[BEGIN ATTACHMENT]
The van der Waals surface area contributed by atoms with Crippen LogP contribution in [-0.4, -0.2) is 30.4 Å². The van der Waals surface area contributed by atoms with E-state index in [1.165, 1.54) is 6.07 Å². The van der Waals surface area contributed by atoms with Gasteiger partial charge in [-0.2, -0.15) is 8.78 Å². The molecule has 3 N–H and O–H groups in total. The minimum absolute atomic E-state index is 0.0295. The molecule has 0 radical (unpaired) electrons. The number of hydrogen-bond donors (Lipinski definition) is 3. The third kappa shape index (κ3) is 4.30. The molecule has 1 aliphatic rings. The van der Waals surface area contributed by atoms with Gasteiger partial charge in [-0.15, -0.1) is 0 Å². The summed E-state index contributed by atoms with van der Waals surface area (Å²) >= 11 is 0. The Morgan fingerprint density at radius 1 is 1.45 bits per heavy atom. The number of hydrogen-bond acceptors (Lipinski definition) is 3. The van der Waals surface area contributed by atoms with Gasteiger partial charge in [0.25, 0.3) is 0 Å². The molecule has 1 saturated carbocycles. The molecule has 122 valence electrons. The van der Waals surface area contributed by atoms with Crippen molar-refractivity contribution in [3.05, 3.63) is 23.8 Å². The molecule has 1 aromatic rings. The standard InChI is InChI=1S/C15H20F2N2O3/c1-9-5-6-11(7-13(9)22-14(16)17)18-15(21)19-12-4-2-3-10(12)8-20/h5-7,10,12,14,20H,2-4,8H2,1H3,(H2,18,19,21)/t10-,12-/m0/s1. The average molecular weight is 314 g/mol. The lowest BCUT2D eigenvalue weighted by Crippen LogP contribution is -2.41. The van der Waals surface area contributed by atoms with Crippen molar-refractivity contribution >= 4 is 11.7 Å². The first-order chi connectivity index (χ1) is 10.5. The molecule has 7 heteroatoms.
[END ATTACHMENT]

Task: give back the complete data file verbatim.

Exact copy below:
The van der Waals surface area contributed by atoms with Crippen LogP contribution in [-0.4, -0.2) is 30.4 Å². The van der Waals surface area contributed by atoms with E-state index in [1.165, 1.54) is 6.07 Å². The van der Waals surface area contributed by atoms with Gasteiger partial charge in [-0.2, -0.15) is 8.78 Å². The molecule has 3 N–H and O–H groups in total. The minimum absolute atomic E-state index is 0.0295. The molecule has 0 radical (unpaired) electrons. The number of hydrogen-bond donors (Lipinski definition) is 3. The third kappa shape index (κ3) is 4.30. The molecule has 1 aliphatic rings. The van der Waals surface area contributed by atoms with Gasteiger partial charge in [-0.15, -0.1) is 0 Å². The summed E-state index contributed by atoms with van der Waals surface area (Å²) >= 11 is 0. The Morgan fingerprint density at radius 1 is 1.45 bits per heavy atom. The number of hydrogen-bond acceptors (Lipinski definition) is 3. The van der Waals surface area contributed by atoms with Gasteiger partial charge in [0.25, 0.3) is 0 Å². The molecule has 1 saturated carbocycles. The molecule has 122 valence electrons. The van der Waals surface area contributed by atoms with Crippen molar-refractivity contribution in [3.05, 3.63) is 23.8 Å². The molecule has 1 aromatic rings. The standard InChI is InChI=1S/C15H20F2N2O3/c1-9-5-6-11(7-13(9)22-14(16)17)18-15(21)19-12-4-2-3-10(12)8-20/h5-7,10,12,14,20H,2-4,8H2,1H3,(H2,18,19,21)/t10-,12-/m0/s1. The average molecular weight is 314 g/mol. The lowest BCUT2D eigenvalue weighted by Crippen LogP contribution is -2.41. The van der Waals surface area contributed by atoms with Crippen molar-refractivity contribution >= 4 is 11.7 Å². The first-order chi connectivity index (χ1) is 10.5. The molecule has 7 heteroatoms.